|There is a separate device file for each installed MIDI interface.
The device name contains two decimal digits which specify the interface
number. The interface number is shown in the printout produced by cat
/dev/sndstat. For example the device file for the first installed
MIDI port is /dev/midi00. Name /dev/midi is a symbolic
link that points to the default MIDI device file which is usually /dev/midi00.
These device files have similar capabilities than the ordinary /dev/tty interface. Everything written to the device will be sent to the midi port as soon as possible (there could be some earlier written bytes in the queue which delay the transmit). There are no timing features which make it difficult to use these devices for sequencer like applications. The intended use for this interface is sending and receiving system exclusive messages. For example this is required when making a patch editors and librarians for various MIDI synthesizers.
Reading from the device waits until there are at least one byte in the receive buffer. When the first byte is received, the driver will not wait for additional characters. This means that the read returns usually less bytes than requested. Since the MIDI transfer rate is fairly high
(about 31 kbaud), several bytes will be received before the reading process finally gets activated and is able to continue execution of the read call. On my 486/50 system it can receive up to about 60 bytes at a time. On a slower or heavier loaded system the read could return even more data at once.
There are couple of unnecessary delays in the current implementation, but they seems to be harmless. For example it is possible to route the incoming midi data from one port into another using cat /dev/midi00 > /dev/midi01. There is no annoying delays between a keypress on the keyboard and the sound on the synth connected to the /dev/midi01.
The /dev/midi interface supports select but currently just with Linux.
To use the raw MIDI devices, you will need some knowledge of the MIDI protocol. The official MIDI 1.0 specification is sold by MIDI Manufacturer's Association (MMA). There are some books containing the most important parts of the protocol. In addition unofficial hacks of various MIDI specifications are available using anonymous ftp from ftp://mitpress.mit.edu/pub/Computer-Music-Journal/Documents/MIDI or read an HTML version here.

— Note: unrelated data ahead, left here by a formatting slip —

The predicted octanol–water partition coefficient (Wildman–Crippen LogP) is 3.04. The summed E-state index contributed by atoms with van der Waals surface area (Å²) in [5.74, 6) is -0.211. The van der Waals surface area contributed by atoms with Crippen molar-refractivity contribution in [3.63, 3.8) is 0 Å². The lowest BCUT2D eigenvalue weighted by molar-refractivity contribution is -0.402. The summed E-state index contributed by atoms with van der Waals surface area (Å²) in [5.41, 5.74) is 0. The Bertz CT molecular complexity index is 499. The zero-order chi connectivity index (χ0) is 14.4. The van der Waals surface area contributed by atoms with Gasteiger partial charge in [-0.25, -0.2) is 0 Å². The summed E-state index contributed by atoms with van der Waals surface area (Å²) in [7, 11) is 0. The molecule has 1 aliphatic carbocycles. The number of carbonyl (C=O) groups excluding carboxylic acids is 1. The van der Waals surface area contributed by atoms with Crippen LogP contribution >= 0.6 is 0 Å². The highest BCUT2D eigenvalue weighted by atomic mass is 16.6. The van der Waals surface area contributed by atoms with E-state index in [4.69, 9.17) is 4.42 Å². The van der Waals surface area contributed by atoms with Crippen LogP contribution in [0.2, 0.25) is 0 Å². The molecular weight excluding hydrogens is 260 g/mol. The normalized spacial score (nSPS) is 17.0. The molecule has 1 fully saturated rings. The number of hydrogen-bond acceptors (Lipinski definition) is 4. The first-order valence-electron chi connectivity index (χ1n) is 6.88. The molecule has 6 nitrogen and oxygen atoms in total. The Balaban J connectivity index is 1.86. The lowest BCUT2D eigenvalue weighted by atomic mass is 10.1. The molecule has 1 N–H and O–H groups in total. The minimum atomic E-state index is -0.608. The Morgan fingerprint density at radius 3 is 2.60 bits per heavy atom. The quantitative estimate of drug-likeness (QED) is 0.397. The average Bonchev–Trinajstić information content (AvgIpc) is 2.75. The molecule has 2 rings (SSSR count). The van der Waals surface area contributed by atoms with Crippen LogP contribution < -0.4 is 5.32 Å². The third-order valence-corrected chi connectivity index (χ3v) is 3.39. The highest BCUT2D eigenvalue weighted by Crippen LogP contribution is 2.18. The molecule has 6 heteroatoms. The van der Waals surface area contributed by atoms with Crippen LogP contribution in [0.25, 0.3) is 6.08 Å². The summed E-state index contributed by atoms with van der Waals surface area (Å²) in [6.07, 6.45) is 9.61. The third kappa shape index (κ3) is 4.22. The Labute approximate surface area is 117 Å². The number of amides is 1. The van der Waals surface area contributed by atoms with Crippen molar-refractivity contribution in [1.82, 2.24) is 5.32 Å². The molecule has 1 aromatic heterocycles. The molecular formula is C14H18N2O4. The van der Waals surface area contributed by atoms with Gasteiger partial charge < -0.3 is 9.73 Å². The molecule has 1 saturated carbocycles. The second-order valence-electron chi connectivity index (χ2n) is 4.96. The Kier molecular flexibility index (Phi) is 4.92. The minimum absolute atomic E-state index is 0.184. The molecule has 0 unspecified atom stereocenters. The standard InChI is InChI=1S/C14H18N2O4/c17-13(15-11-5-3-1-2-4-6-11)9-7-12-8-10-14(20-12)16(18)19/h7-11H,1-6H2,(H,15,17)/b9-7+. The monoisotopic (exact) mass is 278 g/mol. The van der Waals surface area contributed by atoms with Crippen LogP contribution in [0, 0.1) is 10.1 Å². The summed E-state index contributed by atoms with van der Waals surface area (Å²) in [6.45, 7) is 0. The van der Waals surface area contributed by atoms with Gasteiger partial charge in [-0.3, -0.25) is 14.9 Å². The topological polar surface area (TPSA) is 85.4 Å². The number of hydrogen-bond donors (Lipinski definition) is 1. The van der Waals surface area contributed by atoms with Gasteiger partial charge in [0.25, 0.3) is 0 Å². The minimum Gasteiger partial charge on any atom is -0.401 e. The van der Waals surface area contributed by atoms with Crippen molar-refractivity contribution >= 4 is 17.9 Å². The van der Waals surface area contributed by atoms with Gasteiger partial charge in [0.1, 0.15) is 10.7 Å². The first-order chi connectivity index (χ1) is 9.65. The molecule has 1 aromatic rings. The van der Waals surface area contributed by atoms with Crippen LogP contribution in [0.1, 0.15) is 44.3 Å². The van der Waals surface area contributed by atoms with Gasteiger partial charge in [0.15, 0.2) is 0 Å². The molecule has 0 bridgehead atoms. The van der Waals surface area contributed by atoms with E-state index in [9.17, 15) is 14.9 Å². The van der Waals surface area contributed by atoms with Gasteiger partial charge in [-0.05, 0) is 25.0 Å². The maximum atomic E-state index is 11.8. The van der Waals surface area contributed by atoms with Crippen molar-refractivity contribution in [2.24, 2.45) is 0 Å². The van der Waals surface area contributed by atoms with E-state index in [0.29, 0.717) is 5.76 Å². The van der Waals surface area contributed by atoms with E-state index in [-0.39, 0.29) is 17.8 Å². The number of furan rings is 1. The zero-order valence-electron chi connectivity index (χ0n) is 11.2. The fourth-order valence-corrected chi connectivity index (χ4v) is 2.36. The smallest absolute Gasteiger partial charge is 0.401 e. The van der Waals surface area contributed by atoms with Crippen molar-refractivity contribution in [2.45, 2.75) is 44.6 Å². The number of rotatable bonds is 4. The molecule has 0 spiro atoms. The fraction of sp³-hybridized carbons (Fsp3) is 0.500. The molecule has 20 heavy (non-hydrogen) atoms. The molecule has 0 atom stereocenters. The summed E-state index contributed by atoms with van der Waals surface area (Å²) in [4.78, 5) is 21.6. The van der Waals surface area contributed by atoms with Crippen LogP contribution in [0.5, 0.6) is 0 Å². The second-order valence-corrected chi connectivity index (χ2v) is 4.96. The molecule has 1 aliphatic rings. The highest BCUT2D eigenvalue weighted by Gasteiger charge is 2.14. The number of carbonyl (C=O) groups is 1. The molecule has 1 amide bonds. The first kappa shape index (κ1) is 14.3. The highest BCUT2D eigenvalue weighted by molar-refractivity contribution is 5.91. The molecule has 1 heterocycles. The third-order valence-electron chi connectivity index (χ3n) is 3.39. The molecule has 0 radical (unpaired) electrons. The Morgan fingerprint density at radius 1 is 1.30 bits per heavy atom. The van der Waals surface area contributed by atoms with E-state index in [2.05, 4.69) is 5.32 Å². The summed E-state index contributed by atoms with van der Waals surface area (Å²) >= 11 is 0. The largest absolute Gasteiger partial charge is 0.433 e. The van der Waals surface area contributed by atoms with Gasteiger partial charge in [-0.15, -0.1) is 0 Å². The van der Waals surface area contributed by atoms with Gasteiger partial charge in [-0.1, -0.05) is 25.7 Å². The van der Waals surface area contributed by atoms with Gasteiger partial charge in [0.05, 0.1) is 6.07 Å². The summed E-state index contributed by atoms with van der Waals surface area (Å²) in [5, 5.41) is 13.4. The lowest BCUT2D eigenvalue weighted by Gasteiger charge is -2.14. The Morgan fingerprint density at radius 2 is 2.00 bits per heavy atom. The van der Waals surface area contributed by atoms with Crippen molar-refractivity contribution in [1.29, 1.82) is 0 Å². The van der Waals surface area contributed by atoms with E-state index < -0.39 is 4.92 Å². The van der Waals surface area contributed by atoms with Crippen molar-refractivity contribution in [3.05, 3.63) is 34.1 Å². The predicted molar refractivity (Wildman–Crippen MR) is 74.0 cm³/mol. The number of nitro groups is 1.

|We don't give exact details at this time since the interface will change
before final release. Here are just some hints.
There is possibility to set a time-out which the process waits for the first byte. By default it waits infinitely.
Intelligent MIDI adaptersThe Roland MPU-401 and some other pro-level MIDI cards have various advanced features not available in most soundcards.
For accessing the MPU-401 in it is intelligent mode, there are two ioctl calls. The first turns on the intelligent mode (or rather it resets the card and turns off the UART mode). The second one sends a command to the card. Since some commands have parameters or return some data, there will be a way to handle these situations. Unlike in some other MPU-401 drivers, OSS will not contain separate ioctl for each of the commands. There will be just one and the command (with parameters) are passed in the argument. The MPU-401 specific features are available only with cards supporting the intelligent mode. Several sound cards have a MPU-401 compatible interface which supports the UART mode only.
We have used the MPU-401 for recording midi bytes and it works fine. The data received from the card contains all the information returned by the card, including the MIDI data, timing bytes, MPU marks and messages. I have not tried output yet but it should be possible to make it work.